Tsvangirai under threat

The MDC-T has demanded the release of Prime Minister Morgan Tsvangirai's vehicles that were seized by the police, saying his security was now seriously threatened.

Prime Minister Morgan Tsvangirai
Prime Minister Morgan Tsvangirai

The party’s deputy national chairman, Morgan Komichi said continuing to hold the PM's security vehicles was ample proof that some security chiefs did not respect Tsvangirai's office and considered him inferior to President Robert Mugabe, with whom he is supposed to share executive power.

"The security of our Prime Minister is at stake," Komichi said. "We call upon the people in authority, the head of state (Mugabe) and the Commissioner General (Augustine Chihuri) to intervene in the matter to release the vehicles impounded by the police.”

Two of the Prime Minister's drivers, Clifford Sanyika and Joshua Mhuriyengwe, were in February arrested at Beitbridge on an "innocuous charge" after they were found with siren beacons for the head of government's two Toyota Prado vehicles. The drivers were coming from South Africa where the vehicles had undergone routine upgrading of the siren and security systems.

Komichi said: "Article 80 of the GPA calls upon all parties to work together to ensure security of persons and property. The problem is that there is a selective application of values in Zimbabwe and some people still believe certain people are more equal than others. They do not accept the reality that the president of MDC is the PM of this nation."

Komichi said the accident which claimed Tsvangirai's wife Susan in 2009 could have been avoided if his vehicles had sirens.

"If the PM's vehicle had beeped, the man who was asleep could have been awakened and the accident could have been avoided," Komichi said.

An investigation into the accident concluded that the driver of a truck that collided with the premier's vehicle was probably asleep.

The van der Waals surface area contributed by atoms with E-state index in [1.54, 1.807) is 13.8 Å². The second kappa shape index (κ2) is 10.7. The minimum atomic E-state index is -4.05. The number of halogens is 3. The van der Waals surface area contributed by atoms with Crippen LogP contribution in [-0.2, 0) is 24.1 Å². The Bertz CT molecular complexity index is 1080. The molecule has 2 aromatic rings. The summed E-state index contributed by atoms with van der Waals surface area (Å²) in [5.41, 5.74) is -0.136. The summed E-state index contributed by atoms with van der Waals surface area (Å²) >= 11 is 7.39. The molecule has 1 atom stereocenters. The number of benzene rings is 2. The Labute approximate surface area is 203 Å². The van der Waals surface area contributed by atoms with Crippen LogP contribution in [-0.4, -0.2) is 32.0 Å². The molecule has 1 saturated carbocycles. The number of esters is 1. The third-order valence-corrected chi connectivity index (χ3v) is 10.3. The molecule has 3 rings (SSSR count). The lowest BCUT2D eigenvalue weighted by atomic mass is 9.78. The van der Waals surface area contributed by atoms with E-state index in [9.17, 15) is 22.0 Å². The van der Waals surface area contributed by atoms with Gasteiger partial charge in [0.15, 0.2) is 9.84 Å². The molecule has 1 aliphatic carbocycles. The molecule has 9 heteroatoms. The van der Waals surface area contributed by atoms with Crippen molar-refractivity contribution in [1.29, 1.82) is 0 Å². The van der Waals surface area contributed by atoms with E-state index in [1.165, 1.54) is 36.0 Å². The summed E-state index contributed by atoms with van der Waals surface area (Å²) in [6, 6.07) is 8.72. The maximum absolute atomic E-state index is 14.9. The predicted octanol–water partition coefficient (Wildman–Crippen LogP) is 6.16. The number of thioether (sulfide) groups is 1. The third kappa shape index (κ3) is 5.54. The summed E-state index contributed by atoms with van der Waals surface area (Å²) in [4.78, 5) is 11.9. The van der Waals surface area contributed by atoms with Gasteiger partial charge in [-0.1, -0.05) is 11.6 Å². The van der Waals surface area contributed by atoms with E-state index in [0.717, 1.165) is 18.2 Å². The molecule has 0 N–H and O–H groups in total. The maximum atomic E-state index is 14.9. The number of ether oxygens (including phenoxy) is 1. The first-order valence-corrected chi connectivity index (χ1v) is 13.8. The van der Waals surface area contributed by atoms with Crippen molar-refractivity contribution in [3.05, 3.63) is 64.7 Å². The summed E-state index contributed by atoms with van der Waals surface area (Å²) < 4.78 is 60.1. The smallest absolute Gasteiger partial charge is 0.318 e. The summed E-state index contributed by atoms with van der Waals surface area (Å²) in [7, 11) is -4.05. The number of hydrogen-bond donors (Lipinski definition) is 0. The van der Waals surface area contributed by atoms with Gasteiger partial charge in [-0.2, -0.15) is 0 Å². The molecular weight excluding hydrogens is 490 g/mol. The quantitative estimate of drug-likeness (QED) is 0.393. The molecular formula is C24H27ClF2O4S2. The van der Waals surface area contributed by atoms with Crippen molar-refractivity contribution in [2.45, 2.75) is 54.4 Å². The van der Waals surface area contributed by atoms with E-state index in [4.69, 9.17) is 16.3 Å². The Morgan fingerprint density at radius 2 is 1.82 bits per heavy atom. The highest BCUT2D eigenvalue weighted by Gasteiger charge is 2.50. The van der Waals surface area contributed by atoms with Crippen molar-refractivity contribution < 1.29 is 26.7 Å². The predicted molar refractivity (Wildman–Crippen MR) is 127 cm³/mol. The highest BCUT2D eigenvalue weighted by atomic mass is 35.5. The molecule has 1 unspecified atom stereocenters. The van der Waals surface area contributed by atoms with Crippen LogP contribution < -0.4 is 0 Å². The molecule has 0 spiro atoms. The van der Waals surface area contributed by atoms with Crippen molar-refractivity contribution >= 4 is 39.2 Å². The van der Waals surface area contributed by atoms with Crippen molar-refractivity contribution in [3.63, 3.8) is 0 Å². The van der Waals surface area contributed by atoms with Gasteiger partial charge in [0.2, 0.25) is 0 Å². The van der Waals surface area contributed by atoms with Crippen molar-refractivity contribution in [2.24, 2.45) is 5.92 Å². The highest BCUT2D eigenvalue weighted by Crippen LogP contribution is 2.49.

In an earlier statement, Tsvangirai's spokesman, Luke Tamborinyoka said: "That official drivers of the Prime Minister could be harassed and detained and that the official vehicles of the Head of Government can be impounded is a clear signal of the continued persecution of the person and office of the PM."

In the run-up to the June 2008 run-off election, the Prime Minister's campaign vehicles were impounded and three years later, one of them remains impounded at Lupane police station.

"The Minister of State Security, Sydney Sekeramayi, made an undertaking that the vehicles would not be impounded but would instead be brought to Harare while the so-called case was being sorted out. The next thing was that the drivers were arrested and the vehicles impounded without any explanation," Tamborinyoka said.

"The only explanation for this political gimmick is that it fits in well with the perennial scheme by state security agents to persecute the Prime Minister. If state institutions have no respect for the Prime Minister, it can only be worse for ordinary Zimbabweans seeking security and protection from the same national institutions," he added.

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